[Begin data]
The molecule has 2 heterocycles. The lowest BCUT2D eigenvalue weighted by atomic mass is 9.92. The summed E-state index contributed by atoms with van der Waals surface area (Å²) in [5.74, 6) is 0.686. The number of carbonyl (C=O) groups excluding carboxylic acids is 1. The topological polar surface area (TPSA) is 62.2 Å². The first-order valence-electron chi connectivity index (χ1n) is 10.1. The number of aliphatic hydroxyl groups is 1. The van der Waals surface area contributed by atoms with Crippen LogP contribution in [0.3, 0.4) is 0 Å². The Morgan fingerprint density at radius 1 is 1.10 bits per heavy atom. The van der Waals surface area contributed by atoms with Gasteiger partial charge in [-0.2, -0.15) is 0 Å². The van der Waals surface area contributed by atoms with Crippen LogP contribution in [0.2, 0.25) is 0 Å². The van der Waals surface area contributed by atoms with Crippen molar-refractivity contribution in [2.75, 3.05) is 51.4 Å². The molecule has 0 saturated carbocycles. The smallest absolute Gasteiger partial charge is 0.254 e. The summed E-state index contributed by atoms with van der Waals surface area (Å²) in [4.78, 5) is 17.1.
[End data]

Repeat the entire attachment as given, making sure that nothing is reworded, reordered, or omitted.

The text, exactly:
The molecule has 2 heterocycles. The lowest BCUT2D eigenvalue weighted by atomic mass is 9.92. The summed E-state index contributed by atoms with van der Waals surface area (Å²) in [5.74, 6) is 0.686. The number of carbonyl (C=O) groups excluding carboxylic acids is 1. The topological polar surface area (TPSA) is 62.2 Å². The first-order valence-electron chi connectivity index (χ1n) is 10.1. The number of aliphatic hydroxyl groups is 1. The van der Waals surface area contributed by atoms with Crippen LogP contribution in [0.3, 0.4) is 0 Å². The Morgan fingerprint density at radius 1 is 1.10 bits per heavy atom. The van der Waals surface area contributed by atoms with Gasteiger partial charge in [-0.2, -0.15) is 0 Å². The van der Waals surface area contributed by atoms with Crippen LogP contribution in [0.2, 0.25) is 0 Å². The van der Waals surface area contributed by atoms with Crippen molar-refractivity contribution in [2.75, 3.05) is 51.4 Å². The molecule has 0 saturated carbocycles. The smallest absolute Gasteiger partial charge is 0.254 e. The summed E-state index contributed by atoms with van der Waals surface area (Å²) in [4.78, 5) is 17.1.